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8 Tips to Reduce Stress for Emergency Responders

The two underlying principles of this post are self-awareness and self-regulation. Awareness lets us recognize when those distressing feelings are beginning to build. Regulation tells us what to do about it so we don’t end up being emotionally hijacked.

1. Say Cheese
Smiling is a two-way street. It happens when we are relaxed and happy, but it can also work the other way and make us feel relaxed and happy. “Smiling transmits nerve impulses from the facial muscles to the limbic system, a key emotional center in the brain, tilting the neurochemical balance toward calm,” Dr. Cooper explains. When your duties are getting you stressed try it, what have you got to lose, besides a weight off your shoulders.

2. Be a Fighter
When stressed, you often hear people complain, ‘What did I do to deserve this? Feeling like a victim only increases feelings of stress. As a responder it’s your job to help the helpless, in this instance you need to help yourself. Instead of feeling self pity focus on being proactive and positive. If your equipment fails don’t wallow, find another solution. If your officer in charge is on your case, see it as a chance to prove yourself.

3. Put It on Paper
Writing provides perspective, that cannot be found by repeating a problem in your head over and over. Divide a piece of paper into two parts. On the left side, list all the stresses you may be able to change, and on the right, list the ones you can’t. Now systematically change what you can and stop fretting over what you can’t.

4. Shake It Up
Standing or sitting, stretch your arms out from your sides and shake your hands vigorously for about 10 seconds. Combine this with a little deep breathing, and you’ll do yourself twice as much good. This quick exercise helps loosen the muscles in your neck and upper back (big problem areas for many responders).

5. Learn How To Say “No”
Know your limits and stick to them. Whether in your personal,  professional or volunteer life, refuse to accept additional responsibilities when you’re close to reaching capacity. Taking on more than you can handle is the fastest road to stress. A nice way to look at this point is, it’s better to do a job with your full commitment, than half do it.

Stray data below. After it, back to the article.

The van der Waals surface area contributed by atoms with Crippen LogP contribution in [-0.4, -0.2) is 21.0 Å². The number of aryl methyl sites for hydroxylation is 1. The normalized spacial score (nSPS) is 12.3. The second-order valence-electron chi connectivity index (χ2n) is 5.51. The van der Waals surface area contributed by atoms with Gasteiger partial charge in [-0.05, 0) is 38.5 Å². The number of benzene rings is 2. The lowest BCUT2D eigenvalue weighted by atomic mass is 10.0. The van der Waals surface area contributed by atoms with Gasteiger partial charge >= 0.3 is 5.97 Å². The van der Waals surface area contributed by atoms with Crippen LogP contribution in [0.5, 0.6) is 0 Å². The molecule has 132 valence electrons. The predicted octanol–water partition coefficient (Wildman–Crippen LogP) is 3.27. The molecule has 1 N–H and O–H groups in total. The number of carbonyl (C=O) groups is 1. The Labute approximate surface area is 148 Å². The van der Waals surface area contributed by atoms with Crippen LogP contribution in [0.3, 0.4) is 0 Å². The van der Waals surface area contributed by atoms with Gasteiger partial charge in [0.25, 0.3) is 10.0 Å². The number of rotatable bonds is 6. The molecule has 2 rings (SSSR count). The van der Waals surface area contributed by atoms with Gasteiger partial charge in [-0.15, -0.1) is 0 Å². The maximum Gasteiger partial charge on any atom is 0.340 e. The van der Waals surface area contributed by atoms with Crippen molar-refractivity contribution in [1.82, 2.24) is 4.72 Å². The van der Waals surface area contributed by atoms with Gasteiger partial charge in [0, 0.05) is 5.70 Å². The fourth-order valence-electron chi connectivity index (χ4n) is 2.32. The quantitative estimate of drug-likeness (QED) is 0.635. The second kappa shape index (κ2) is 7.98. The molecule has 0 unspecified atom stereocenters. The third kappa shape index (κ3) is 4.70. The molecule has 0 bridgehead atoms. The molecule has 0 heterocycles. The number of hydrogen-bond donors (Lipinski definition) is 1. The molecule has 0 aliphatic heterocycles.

6. Think About One Thing At a Time
Your mind can only deal with one thing at a time, if you introduce more than two goals, you will surely end up feeling stressed. The only reason large projects seem stressful is because you try to think of everything you would need to accomplish at once. You should divide a large project or problem into small steps and execute those steps one at a time.

7. Don’t Procrastinate
Procrastination creates stress because of the internal conflict that you have. You know that you need to do something, but you don’t do it. This internal conflict creates stress. The more you delay to take action, the more stressed you will feel.

8. Manage Your Time
Good time management is key to reducing stress. If you’re constantly chasing your tail you’ll never get a chance to switch off, as the workload will appear to never reach an end. A great technique, is to make a list every evening outlining what you need to do the next day. Priorities the list and put a line through every job as you complete it. The clear evidence of you getting through the workload will give you the encouragement to get things done.

Posted by Marc Healy - Decisions [D4H]™ Emergency Response Team Software Crew
http://www.d4h.org

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